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The league will run an ad during the Super Bowl introducing the "Perfect Challenge."
The NFL wants to add even more fans to the millions already following the sport -- and is willing to pay $1 million to do it.
The league will run an ad during the Super Bowl introducing the "Perfect Challenge," a deceptively simple new fantasy game.
Each week, participants must pick an eight-player lineup out of the entire NFL. If every selection earns the most fantasy points at their position in a given week, the owner wins $1 million.
The lineups must feature one quarterback, two running backs, two wide receivers, one tight end, one kicker and one defense/special teams unit. The game is free.
For a sense of the difficulty of picking the perfect lineup, consider that last season 16 different kickers earned the most points (including ties) for at least one week under the standard NFL.com scoring system.
Yes, the hugely popular NFL believes it's missing out on potential fans, so it's making a splash with the $1 million prize. An estimated 15 million to 20 million people already play fantasy football, but then again, last year's Super Bowl was watched by 111 million viewers.
Regular fantasy football requires the organization to set up a league at the start of the season and the commitment to attend a draft and update a lineup every week. The Perfect Challenge requires less time and knowledge, and fans can play as many or as few weeks as they'd like.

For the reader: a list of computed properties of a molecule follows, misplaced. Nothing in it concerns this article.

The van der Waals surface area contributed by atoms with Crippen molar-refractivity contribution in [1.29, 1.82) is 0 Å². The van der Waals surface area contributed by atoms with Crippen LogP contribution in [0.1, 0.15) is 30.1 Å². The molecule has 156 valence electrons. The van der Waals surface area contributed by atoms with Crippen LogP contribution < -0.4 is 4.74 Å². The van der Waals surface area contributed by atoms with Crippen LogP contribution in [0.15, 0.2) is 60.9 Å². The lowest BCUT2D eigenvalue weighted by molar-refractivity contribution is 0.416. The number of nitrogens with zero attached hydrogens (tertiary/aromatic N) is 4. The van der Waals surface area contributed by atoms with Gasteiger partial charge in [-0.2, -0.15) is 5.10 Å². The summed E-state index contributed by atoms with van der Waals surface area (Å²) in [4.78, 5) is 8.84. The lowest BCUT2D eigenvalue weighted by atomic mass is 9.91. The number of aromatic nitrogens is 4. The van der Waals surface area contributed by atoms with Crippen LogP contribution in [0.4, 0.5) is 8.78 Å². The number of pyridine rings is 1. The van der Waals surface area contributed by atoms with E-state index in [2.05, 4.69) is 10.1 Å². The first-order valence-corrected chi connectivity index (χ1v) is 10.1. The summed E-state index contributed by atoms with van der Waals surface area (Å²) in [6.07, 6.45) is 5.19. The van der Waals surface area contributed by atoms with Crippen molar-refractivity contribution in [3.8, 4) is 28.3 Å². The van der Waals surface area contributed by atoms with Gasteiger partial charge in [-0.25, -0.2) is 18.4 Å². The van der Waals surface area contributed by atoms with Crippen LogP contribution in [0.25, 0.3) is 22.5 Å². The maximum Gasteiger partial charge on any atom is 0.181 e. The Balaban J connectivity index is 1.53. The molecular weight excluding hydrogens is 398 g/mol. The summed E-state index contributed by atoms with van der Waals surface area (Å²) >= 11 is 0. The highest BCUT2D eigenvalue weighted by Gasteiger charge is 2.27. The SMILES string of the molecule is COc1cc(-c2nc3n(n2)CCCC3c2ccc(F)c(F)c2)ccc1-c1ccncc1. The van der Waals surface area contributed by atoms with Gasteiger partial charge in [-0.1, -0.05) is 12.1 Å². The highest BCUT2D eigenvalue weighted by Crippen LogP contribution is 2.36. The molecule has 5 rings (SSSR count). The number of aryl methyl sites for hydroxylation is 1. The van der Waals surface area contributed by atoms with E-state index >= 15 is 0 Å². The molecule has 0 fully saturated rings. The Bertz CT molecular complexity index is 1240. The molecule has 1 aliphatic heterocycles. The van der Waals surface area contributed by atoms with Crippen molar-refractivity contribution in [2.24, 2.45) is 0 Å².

For those avid fans already hooked on fantasy, it's an opportunity to compete for something even if that team they drafted in early September is already eliminated from playoff contention.
"Male, female, younger, older -- this appeals across the board," said Jeff Berman, the NFL's digital media chief. "Obviously having the prize component gives an extra reason."
The league's hope is that the people who play fantasy for the first time through the Challenge start paying more attention to the sport -- maybe they watch the Thursday night game on NFL Network, or buy official merchandise.
"Bringing new players into the fold is good for football overall," Berman said.
Organizations can offer $1 million prizes in initiatives like this with the help of the insurance. For the NFL, having to distribute the big payday would carry the kind of buzz the league wants from this program.
"We'd be thrilled for somebody to pick the perfect lineup and win the prize," Berman said. "That would be a terrific outcome."